“While in combat we lost brothers and sisters directly to combat fatalities; I witnessed the horrors of war in watching a child die in front of my eyes,” he said. After being honorably discharged, Belén came home and started what became a 14-year battle with PTSD.
How are veterans with PTSD treated?
The VA has a number of procedures and medications that it prescribes to veterans suffering from PTSD, often including psychiatric treatment, brain treatment and drugs like Ambien, Prozac and Effexor.
“I've taken well over 10,000 pills in less than 10 years,” Robirds said.
These medications and treatments are not a panacea, and in some cases come with dangerous side effects such as addiction. “The medication just numbed me enough so I could sleep and disconnect from the 24-hour cycle of anxiety and sleepless nights,” Robirds said.
Belén said what the VA prescribed him for depression, anxiety and sleep drove him to "madness."
“For example, I was prescribed both Effexor and Nortriptylene to be taken jointly. Well, once the side effects kicked in eight weeks later, had I not surrendered my firearms to my wife two months prior, I would have ended my life in an incident that occurred," he said. "My VA doctor acknowledged that she made a ‘mistake’ and should have never put me on those two medications at the same time.”
How cannabis can help.
After failing to somewhat restore their lives using VA-prescribed medication and treatment, both Robirds and Belén said they turned to self-medicating with cannabis. Even though the plant did not completely cure their conditions, both said the improvement was very noticeable. In Robird’s case, he said cannabis helped him restore sleep and removed the dreams that had terrorized him for years.
Cannabis allowed Belén to “function and have emotions again," he said. “It allowed me to be the husband my wife deserves and the father my children deserve to have.”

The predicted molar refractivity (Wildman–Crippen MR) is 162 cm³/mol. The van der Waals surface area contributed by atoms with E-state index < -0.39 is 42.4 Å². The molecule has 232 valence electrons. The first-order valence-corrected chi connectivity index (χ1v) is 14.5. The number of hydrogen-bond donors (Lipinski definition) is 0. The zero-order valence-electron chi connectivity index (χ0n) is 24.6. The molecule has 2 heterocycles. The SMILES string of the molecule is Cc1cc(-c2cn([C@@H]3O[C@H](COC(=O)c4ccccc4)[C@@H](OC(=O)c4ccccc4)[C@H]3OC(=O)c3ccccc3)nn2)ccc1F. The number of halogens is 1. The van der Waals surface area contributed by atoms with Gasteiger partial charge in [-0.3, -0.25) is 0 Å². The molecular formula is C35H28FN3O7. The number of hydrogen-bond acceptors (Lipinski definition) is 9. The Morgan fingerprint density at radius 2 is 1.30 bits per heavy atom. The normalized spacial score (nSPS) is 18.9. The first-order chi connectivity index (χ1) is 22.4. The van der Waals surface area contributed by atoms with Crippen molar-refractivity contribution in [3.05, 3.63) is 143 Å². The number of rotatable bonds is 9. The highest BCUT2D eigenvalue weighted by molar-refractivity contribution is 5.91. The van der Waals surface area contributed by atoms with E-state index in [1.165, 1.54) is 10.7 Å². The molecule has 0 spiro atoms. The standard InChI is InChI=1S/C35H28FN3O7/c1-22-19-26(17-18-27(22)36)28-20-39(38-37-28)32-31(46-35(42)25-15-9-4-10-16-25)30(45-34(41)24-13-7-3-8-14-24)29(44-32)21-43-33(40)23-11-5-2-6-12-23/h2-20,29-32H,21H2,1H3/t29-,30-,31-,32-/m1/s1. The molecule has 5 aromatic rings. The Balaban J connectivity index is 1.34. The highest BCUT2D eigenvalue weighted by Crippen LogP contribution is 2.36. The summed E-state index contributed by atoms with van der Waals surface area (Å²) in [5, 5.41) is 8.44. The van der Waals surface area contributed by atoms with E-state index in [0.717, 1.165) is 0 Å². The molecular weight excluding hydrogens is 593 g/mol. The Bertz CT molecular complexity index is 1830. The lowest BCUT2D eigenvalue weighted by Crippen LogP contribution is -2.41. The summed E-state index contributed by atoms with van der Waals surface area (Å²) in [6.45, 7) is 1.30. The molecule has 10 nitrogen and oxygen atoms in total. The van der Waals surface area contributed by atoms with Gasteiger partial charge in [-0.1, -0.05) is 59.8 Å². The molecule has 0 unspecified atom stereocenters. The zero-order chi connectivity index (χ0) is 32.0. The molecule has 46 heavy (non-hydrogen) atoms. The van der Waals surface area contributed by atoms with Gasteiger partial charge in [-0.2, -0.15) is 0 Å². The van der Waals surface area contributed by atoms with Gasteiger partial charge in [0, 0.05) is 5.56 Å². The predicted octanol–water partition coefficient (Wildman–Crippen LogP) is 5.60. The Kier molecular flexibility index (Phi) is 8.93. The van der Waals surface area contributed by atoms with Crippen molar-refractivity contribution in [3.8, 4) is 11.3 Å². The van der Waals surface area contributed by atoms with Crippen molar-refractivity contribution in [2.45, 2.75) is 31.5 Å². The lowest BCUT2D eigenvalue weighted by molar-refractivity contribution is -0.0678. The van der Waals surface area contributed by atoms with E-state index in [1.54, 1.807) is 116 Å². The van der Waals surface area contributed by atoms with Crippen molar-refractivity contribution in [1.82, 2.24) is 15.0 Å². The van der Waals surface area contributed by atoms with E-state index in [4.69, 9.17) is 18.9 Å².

Today's science suggests that, when compared to prescription medication, cannabis doesn’t have any known long-term side effects and has very low addictive potential. CBD, the non-intoxicating component of cannabis that was legalized on a federal level in the U.S., can also be beneficial for PTSD patients, although the best effects are achieved through combination with at least a small amount of THC, said Tikun Olam's Manalo.
While there is no known treatment for PTSD -- and cannabis is a means of managing symptoms -- ongoing studies suggest the drugs' potential is much larger, she said.
“There are many ongoing studies within and out of Tikun Olam; we believe that cannabis’ effectiveness in treating PTSD can indeed go beyond symptomatic treatment alone," Manalo said. "When it comes to cannabis treatment for PTSD and other debilitating conditions, it is important to remember that the human endocannabinoid system is built for neuroplasticity and protectivity of the nervous system -- in other words, restoring internal balance. This promotes healing that is far beyond symptomatic.”
Why isn’t the VA allowed to prescribe cannabis?
In short, the VA is not allowed to prescribe cannabis because it’s illegal on a federal level. While this could be changed, there still seems to be a lack of political willpower to do so -- even though more than 65 percent of the American population supports cannabis legalization.
Three bills dealing with the VA and cannabis have been introduced in Congress; none have gone past the introduction step. Two relate to research. One bill, the Veterans Medical Marijuana Safe Harbor Act, would allow veterans to use, possess and transport medical marijuana and to discuss the use of cannabis with a VA physician.
The VA has made some progress by allowing physicians to discuss cannabis with veterans. But what veterans say they really need is for the VA to allow physicians to prescribe medical cannabis to them, and for it to be covered by insurance. Additional research into the properties of cannabis might convince the government of its efficacy. It's something that 30 U.S. states and some countries, including Israel where cannabis is prescribed for PTSD, already know.
What can be done?
With veterans continue to suffer from PTSD, and the VA’s efforts clearly insufficient, some veterans are taking matters into their own hands.
In 2010, Robirds launched San Diego, California-based Hero Payments, a pin-based debit processing solutions provider to cannabis businesses. In addition, he's helping veterans grow hemp and is working to open brain centers across the U.S. where veterans can access special equipment that is too expensive in other clinics, as well as to facilitate access to cannabis for veterans.
Belén and his wife founded Mission Zero, an organization that aims to help veterans battling PTSD and to prevent veteran suicide. He's an outspoken advocate for medical cannabis and is suing the U.S. government to have cannabis removed from the list of Schedule I drugs.
While helping and empowering veterans has a major impact, there is still much more to be done -- and change is needed on a larger scale.